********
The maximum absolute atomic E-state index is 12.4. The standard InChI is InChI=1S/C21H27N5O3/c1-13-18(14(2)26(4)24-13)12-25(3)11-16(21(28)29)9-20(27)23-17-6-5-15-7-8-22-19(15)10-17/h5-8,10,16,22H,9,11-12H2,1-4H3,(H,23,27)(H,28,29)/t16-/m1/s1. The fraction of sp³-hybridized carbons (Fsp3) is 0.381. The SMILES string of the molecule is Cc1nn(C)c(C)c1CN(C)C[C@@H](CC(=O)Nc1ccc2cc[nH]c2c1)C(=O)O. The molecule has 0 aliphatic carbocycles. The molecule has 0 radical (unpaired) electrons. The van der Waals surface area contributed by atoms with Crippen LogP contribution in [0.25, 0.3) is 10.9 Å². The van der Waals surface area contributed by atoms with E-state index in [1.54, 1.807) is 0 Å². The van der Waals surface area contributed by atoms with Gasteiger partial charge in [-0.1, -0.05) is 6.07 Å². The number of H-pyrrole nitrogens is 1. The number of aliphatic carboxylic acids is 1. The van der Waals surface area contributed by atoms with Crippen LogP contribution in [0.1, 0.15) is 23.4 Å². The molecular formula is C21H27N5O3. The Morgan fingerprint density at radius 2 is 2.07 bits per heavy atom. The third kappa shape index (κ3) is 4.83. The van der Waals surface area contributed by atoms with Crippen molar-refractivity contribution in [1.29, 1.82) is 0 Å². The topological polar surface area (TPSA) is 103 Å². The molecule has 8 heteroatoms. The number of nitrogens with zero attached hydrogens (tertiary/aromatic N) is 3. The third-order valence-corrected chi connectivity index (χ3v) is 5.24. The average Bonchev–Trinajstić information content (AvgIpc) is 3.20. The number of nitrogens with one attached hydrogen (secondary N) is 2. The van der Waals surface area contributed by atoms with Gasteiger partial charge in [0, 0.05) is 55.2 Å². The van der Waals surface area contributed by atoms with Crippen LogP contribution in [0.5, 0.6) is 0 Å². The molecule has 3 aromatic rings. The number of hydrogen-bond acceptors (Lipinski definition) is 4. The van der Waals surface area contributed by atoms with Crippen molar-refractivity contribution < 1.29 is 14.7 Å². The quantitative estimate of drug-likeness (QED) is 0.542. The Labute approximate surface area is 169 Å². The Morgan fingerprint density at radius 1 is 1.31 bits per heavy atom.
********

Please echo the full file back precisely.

The maximum absolute atomic E-state index is 12.4. The standard InChI is InChI=1S/C21H27N5O3/c1-13-18(14(2)26(4)24-13)12-25(3)11-16(21(28)29)9-20(27)23-17-6-5-15-7-8-22-19(15)10-17/h5-8,10,16,22H,9,11-12H2,1-4H3,(H,23,27)(H,28,29)/t16-/m1/s1. The fraction of sp³-hybridized carbons (Fsp3) is 0.381. The SMILES string of the molecule is Cc1nn(C)c(C)c1CN(C)C[C@@H](CC(=O)Nc1ccc2cc[nH]c2c1)C(=O)O. The molecule has 0 aliphatic carbocycles. The molecule has 0 radical (unpaired) electrons. The van der Waals surface area contributed by atoms with Crippen LogP contribution in [0.25, 0.3) is 10.9 Å². The van der Waals surface area contributed by atoms with E-state index in [1.54, 1.807) is 0 Å². The van der Waals surface area contributed by atoms with Gasteiger partial charge in [-0.1, -0.05) is 6.07 Å². The number of H-pyrrole nitrogens is 1. The number of aliphatic carboxylic acids is 1. The van der Waals surface area contributed by atoms with Crippen LogP contribution in [0.1, 0.15) is 23.4 Å². The molecular formula is C21H27N5O3. The Morgan fingerprint density at radius 2 is 2.07 bits per heavy atom. The third kappa shape index (κ3) is 4.83. The van der Waals surface area contributed by atoms with Crippen molar-refractivity contribution in [1.29, 1.82) is 0 Å². The topological polar surface area (TPSA) is 103 Å². The molecule has 8 heteroatoms. The number of nitrogens with zero attached hydrogens (tertiary/aromatic N) is 3. The third-order valence-corrected chi connectivity index (χ3v) is 5.24. The average Bonchev–Trinajstić information content (AvgIpc) is 3.20. The number of nitrogens with one attached hydrogen (secondary N) is 2. The van der Waals surface area contributed by atoms with Gasteiger partial charge in [0, 0.05) is 55.2 Å². The van der Waals surface area contributed by atoms with Crippen LogP contribution in [0.5, 0.6) is 0 Å². The molecule has 3 aromatic rings. The number of hydrogen-bond acceptors (Lipinski definition) is 4. The van der Waals surface area contributed by atoms with Crippen molar-refractivity contribution < 1.29 is 14.7 Å². The quantitative estimate of drug-likeness (QED) is 0.542. The Labute approximate surface area is 169 Å². The Morgan fingerprint density at radius 1 is 1.31 bits per heavy atom.